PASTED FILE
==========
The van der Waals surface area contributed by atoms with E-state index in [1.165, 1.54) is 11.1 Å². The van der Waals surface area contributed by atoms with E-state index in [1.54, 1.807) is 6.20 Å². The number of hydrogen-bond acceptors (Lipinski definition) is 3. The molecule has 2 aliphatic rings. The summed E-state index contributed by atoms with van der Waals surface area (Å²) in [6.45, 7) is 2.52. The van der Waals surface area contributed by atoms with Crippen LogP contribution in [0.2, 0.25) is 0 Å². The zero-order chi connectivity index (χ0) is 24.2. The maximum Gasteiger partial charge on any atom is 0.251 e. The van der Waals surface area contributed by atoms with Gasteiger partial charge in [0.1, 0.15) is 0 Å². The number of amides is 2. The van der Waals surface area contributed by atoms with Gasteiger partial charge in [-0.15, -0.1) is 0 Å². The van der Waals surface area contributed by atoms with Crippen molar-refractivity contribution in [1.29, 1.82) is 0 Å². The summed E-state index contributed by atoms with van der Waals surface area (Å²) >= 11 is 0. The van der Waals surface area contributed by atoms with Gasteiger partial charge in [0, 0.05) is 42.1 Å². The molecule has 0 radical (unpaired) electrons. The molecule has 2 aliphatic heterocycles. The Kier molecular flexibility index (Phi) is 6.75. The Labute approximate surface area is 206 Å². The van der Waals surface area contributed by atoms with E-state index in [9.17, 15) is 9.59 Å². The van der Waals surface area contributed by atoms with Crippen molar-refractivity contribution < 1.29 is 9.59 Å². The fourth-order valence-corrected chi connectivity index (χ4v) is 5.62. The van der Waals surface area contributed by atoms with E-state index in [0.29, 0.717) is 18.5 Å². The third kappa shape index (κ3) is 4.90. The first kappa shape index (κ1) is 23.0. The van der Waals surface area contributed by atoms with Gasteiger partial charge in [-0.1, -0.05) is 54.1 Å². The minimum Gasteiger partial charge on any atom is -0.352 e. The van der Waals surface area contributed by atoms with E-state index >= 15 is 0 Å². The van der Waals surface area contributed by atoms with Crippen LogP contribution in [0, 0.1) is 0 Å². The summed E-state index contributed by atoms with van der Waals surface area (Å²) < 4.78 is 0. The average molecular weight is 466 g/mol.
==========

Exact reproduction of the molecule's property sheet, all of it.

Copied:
The van der Waals surface area contributed by atoms with E-state index in [1.165, 1.54) is 11.1 Å². The van der Waals surface area contributed by atoms with E-state index in [1.54, 1.807) is 6.20 Å². The number of hydrogen-bond acceptors (Lipinski definition) is 3. The molecule has 2 aliphatic rings. The summed E-state index contributed by atoms with van der Waals surface area (Å²) in [6.45, 7) is 2.52. The van der Waals surface area contributed by atoms with Crippen LogP contribution in [0.2, 0.25) is 0 Å². The zero-order chi connectivity index (χ0) is 24.2. The maximum Gasteiger partial charge on any atom is 0.251 e. The van der Waals surface area contributed by atoms with Gasteiger partial charge in [0.1, 0.15) is 0 Å². The number of amides is 2. The van der Waals surface area contributed by atoms with Gasteiger partial charge in [-0.15, -0.1) is 0 Å². The van der Waals surface area contributed by atoms with Crippen molar-refractivity contribution in [1.29, 1.82) is 0 Å². The summed E-state index contributed by atoms with van der Waals surface area (Å²) >= 11 is 0. The van der Waals surface area contributed by atoms with Gasteiger partial charge in [0, 0.05) is 42.1 Å². The molecule has 0 radical (unpaired) electrons. The molecule has 2 aliphatic heterocycles. The Kier molecular flexibility index (Phi) is 6.75. The Labute approximate surface area is 206 Å². The van der Waals surface area contributed by atoms with E-state index in [9.17, 15) is 9.59 Å². The van der Waals surface area contributed by atoms with Crippen molar-refractivity contribution < 1.29 is 9.59 Å². The fourth-order valence-corrected chi connectivity index (χ4v) is 5.62. The van der Waals surface area contributed by atoms with E-state index in [0.29, 0.717) is 18.5 Å². The third kappa shape index (κ3) is 4.90. The first kappa shape index (κ1) is 23.0. The van der Waals surface area contributed by atoms with Gasteiger partial charge in [-0.1, -0.05) is 54.1 Å². The minimum Gasteiger partial charge on any atom is -0.352 e. The van der Waals surface area contributed by atoms with E-state index >= 15 is 0 Å². The van der Waals surface area contributed by atoms with Crippen LogP contribution in [0, 0.1) is 0 Å². The summed E-state index contributed by atoms with van der Waals surface area (Å²) < 4.78 is 0. The average molecular weight is 466 g/mol.